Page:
Watchdog Group's GPS Trackers Find More Fake Electronics Recyclers Sending e-Waste to Asia
September 6, 2017. Seattle, WA. - Following their exposé last year entitled "Scam Recycling" employing 205 GPS tracking devices placed inside electronic waste to find out what happens to it, the Basel Action Network (BAN) has released new findings in a short 15 page report. Their most recent data reveals 16 more instances of exports to developing countries involving 7 companies, most of which make public claims of never allowing the electronics they process to be exported.
"Our GPS tracking devices continue to serve as lie detectors for an industry that far too often lives a lie, cloaking themselves in green and using the word "recycling" as a shameful shield," said BAN director Jim Puckett.
e-Wastes that are exported to developing countries end up being smashed, burned or treated with dangerous chemicals. Desperate migrant workers unaware of the hazards, are exposed to harmful chemicals such as mercury and lead as they break apart the old computers, printers and monitors. Wastes that cannot be readily recycled are dumped in waysides and fields. Such were the conditions BAN found last year in Hong Kong's New Territories where most of the trackers are going.
The latest tracker discoveries show that Goodwill Industries (Oxford, Michigan) continues to allow the export of the electronics they receive from the public despite policies not to do so. Further, several more US Recyclers including California based recyclers: All-Green (Tustin), Attan Recycling (Chino), IQA Metals (Chino), Tri-Valley (Stockton) as well Great Lakes Recycling (Oak Park, Michigan), and Compucycle (Houston, Texas), were all companies targeted by the GPS deliveries that were found to be part of a "chain of export" that led to exports to Asia.
The wastes reported this time included one printer and 15 LCD screens laden with toxic mercury. These were sent to Hong Kong, mainland China, and the Philippines. Exportation of these hazardous electronics wastes to Asian countries does not violate US law but does violate international law (Basel Convention) and the laws of the importing countries. The exports also violate the companies' own stated policies declared on their websites making these companies vulnerable to fraud charges.
Despite the lack of national legislation forbidding most hazardous waste exportation, BAN's past citizen enforcement activities have so far resulted in one federal criminal conviction (Executive Recycling, Denver, CO), and four ongoing criminal investigations or indictments (Total Reclaim, Seattle, WA; Diversified Recycling, Norcross, GA; Intercon Solutions, Chicago Heights, IL; and Stone Castle Recycling, Utah), all for fraudulent or illegal exports of e-waste.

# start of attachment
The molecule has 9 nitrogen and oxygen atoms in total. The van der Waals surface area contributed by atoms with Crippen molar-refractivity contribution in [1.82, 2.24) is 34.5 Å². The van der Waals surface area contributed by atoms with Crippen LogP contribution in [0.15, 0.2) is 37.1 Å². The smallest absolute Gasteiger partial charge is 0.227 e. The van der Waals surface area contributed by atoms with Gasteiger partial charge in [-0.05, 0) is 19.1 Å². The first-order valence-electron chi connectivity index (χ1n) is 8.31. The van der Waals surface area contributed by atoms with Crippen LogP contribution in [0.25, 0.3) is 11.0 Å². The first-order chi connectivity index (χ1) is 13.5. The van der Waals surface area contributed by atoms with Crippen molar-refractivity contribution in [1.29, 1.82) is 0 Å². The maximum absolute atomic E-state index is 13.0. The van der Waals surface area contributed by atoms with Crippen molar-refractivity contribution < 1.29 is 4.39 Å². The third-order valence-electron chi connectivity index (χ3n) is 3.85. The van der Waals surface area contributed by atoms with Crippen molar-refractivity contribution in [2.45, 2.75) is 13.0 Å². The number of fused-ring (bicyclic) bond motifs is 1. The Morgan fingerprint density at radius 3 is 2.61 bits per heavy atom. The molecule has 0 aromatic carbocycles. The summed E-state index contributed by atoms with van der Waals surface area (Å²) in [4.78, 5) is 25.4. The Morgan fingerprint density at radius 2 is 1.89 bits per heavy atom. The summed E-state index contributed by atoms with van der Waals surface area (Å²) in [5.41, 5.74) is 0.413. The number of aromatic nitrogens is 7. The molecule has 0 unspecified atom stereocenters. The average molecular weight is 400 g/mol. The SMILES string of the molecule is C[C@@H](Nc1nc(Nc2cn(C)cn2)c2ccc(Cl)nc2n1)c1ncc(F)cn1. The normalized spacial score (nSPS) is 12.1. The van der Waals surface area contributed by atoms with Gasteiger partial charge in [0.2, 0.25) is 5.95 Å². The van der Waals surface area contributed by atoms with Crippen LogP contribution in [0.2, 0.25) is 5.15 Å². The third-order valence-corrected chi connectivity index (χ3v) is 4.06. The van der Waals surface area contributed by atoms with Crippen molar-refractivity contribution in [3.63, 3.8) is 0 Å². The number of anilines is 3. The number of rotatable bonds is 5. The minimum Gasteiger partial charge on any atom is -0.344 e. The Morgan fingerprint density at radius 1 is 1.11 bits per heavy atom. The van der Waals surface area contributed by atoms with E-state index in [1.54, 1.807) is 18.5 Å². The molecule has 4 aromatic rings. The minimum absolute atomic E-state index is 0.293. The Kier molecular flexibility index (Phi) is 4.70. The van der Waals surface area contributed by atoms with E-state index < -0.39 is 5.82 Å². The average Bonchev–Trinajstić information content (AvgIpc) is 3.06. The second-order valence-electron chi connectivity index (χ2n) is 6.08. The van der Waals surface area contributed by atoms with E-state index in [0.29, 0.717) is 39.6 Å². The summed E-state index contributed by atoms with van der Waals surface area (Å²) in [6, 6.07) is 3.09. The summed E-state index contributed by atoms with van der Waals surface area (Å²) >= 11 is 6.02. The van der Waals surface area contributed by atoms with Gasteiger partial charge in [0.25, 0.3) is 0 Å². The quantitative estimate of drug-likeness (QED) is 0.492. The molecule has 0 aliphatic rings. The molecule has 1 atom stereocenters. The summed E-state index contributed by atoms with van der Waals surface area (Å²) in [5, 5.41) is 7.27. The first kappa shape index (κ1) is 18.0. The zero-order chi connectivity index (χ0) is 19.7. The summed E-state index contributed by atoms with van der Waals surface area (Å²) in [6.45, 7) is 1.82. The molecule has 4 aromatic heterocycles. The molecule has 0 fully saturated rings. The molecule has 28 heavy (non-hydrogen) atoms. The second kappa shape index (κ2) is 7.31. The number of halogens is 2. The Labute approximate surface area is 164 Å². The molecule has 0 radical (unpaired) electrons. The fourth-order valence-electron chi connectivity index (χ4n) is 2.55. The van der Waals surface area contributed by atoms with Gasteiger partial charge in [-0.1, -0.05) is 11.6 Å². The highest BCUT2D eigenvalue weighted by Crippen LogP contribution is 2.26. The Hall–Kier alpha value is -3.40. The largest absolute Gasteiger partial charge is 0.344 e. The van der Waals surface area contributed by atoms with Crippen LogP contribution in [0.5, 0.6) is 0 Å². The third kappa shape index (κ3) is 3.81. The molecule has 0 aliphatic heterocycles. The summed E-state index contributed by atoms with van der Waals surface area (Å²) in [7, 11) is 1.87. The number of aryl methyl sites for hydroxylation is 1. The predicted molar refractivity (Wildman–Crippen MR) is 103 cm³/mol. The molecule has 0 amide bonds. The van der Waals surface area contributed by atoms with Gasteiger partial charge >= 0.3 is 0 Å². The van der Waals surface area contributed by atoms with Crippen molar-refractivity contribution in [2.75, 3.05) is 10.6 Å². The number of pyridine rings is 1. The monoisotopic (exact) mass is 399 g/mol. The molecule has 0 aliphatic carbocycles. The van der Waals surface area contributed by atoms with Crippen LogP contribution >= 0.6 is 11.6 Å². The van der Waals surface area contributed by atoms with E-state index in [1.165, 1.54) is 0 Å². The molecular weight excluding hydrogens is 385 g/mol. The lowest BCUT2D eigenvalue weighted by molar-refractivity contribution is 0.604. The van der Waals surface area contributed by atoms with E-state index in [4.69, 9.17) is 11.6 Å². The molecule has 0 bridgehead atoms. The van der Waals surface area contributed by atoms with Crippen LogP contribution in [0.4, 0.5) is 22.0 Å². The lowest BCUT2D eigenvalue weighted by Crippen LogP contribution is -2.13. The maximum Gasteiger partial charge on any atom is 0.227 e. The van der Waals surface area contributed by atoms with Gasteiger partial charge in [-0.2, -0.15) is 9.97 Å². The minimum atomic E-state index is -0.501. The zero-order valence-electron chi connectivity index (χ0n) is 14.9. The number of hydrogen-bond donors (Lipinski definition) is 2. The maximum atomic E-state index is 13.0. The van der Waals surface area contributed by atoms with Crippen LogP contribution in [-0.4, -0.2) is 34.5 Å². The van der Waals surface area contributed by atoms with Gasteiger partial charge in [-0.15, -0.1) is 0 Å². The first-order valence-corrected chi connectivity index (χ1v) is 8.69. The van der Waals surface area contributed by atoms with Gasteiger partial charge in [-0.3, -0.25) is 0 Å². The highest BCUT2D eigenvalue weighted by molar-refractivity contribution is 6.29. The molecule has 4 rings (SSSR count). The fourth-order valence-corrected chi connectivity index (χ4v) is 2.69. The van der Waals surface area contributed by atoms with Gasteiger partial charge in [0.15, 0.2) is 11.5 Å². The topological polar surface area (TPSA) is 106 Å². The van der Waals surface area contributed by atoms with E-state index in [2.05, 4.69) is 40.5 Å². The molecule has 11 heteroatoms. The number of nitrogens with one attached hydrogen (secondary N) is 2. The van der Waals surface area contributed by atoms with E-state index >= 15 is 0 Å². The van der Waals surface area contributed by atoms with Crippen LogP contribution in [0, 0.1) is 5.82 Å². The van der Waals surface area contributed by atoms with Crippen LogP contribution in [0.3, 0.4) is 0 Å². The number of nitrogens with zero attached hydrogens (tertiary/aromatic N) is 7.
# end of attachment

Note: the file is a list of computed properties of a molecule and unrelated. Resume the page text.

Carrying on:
As a solution to the problem of widespread electronic recycling fraud, BAN has created the e-Stewards Certification. This Certification for ethical recyclers is an alternative to the more easily attained "R2" Certification which allows exports even when they are likely to be illegal in importing countries. BAN has begun to use GPS tracking devices routinely in their e-Stewards verification program to better assure program integrity. Of the 7 companies involved in this latest report, two were R2 certified and 5 were uncertified.
"We urge businesses and consumers alike, to prevent harmful global dumping and use only e-Steward Certified Recyclers," said Puckett.
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For more information contact:
Jim Puckett, Executive Director of Basel Action Network,
email: email@example.com, phone: +1 (206) 652-5555
mobile phone: +1 (206) 354-0391
Hayley Palmer, Program and Operations Director of Basel Action Network,
phone: +1 (310) 699-7699
About Basel Action Network
Founded in 1997, the Basel Action Network is a 501(c)3 charitable organization of the United States, based in Seattle, WA. BAN is the world's only organization focused on confronting the global environmental justice and economic inefficiency of toxic trade and its devastating impacts. Today, BAN serves as the information clearinghouse on the subject of waste trade for journalists, academics, and the general public. Through its investigations, BAN uncovered the tragedy of hazardous electronic waste dumping in developing countries. For more information, see www.BAN.org or blog.BAN.org.